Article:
PROVIDENCE, R.I. (AP) — Rhode Islanders were urged Friday to closely monitor the progress of a pre-Halloween superstorm as it barrels up the Atlantic coast.
The storm’s path remains uncertain, but meteorologists expect high winds, heavy rain and extreme tides up and down the coast, most likely beginning on Sunday in Rhode Island.
‘‘We’re taking it very seriously,’’ said Gov. Lincoln Chafee, who was briefed on the storm Friday. ‘‘The track could change, and people need to pay attention.’’
Hurricane Sandy is now near the Bahamas. It’s expected to move up the coast and collide with a winter storm moving across the country and frigid air from Canada. The storm is now projected to make landfall in Delaware or New Jersey.
If the storm should hit farther to the north, however, Rhode Island could receive heavy rain, powerful wind gusts, beach erosion and a significant chance of downed trees and power outages.
Providence officials said Friday afternoon they anticipate sustained winds of 30 to 50-mph and gusts of up to 70 or 80 mph.
Residents are advised to clear gutters and storm drains, secure outdoor furniture and trash bins and trim overgrown tree branches and bushes ahead of the storm. Boat owners are encouraged to remove their vessels from the water. Residents are reminded to have flashlights, extra batteries, a battery-powered radio, bottled water and non-perishable food on hand in the event of power outages. Motorists are encouraged to fuel their cars in the event that power outages close gas stations.
‘‘Now is a good time to check your preparedness,’’ said Annemarie Beardsworth, a spokeswoman for the Rhode Island Emergency Management Agency.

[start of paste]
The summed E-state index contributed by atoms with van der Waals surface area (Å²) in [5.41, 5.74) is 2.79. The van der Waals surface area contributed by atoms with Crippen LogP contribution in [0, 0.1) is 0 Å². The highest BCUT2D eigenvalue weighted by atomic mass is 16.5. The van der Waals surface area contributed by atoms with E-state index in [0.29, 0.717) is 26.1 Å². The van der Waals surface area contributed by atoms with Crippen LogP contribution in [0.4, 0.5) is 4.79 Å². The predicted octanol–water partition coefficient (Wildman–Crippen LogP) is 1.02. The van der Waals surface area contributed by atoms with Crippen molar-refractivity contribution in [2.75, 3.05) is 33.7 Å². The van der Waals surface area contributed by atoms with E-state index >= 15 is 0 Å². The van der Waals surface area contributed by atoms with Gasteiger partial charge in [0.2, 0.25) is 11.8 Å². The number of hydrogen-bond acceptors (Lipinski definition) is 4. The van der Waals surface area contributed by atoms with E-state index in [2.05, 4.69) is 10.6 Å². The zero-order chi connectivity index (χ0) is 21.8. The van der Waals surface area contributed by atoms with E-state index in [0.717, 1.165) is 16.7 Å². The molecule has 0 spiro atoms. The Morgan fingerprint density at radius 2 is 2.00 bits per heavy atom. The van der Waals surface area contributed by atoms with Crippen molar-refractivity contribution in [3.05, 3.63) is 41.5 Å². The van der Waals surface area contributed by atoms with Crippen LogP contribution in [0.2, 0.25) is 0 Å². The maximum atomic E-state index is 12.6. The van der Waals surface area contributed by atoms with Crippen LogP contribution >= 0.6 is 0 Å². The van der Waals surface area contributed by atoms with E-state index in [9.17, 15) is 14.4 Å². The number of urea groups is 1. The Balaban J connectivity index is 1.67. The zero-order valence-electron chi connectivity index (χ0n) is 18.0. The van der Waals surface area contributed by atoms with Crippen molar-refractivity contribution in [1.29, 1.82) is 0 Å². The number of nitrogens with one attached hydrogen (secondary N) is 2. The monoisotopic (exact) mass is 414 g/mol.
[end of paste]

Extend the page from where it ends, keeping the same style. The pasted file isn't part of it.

Chafee called on Rhode Islanders to finish their preparations by Saturday evening.
The superstorm forced some politicians to change campaign plans as they enter the final days before the Nov. 6 election. The campaign of Republican Congressional candidate Brendan Doherty said it would remove about 30 large signs beginning Saturday morning. Doherty encouraged voters to take down campaign yard signs, which he said could turn into dangerous projectiles in high winds.
Some organizations were adjusting Halloween events in advance of the storm, but the timing of its arrival means that many weekend events can go on as planned.
This weekend is typically a busy one at Providence’s Roger Williams Park Zoo, which has a children’s Halloween event scheduled alongside its annual Jack-O'-Lantern Spectacular, which features 5,000 carved pumpkins along a zoo trail. Organizers of the event plan to move the largest, best carved gourds — about 125 or so — inside before the storm. The event runs through Nov. 3.
The other pumpkins — nearly 5,000 of them — may get a little wet.
‘‘They will be left to the mercy of the storm’’ said zoo spokeswoman Janet Mariani.
National Grid said it is assigning people to crews and getting equipment ready to respond to power outages.
The state’s Department of Health urged those with special medical needs to enroll in the state’s Special Needs Emergency Registry in advance of the storm. Enrollment forms are available online at http://www.health.ri.gov/emregistry.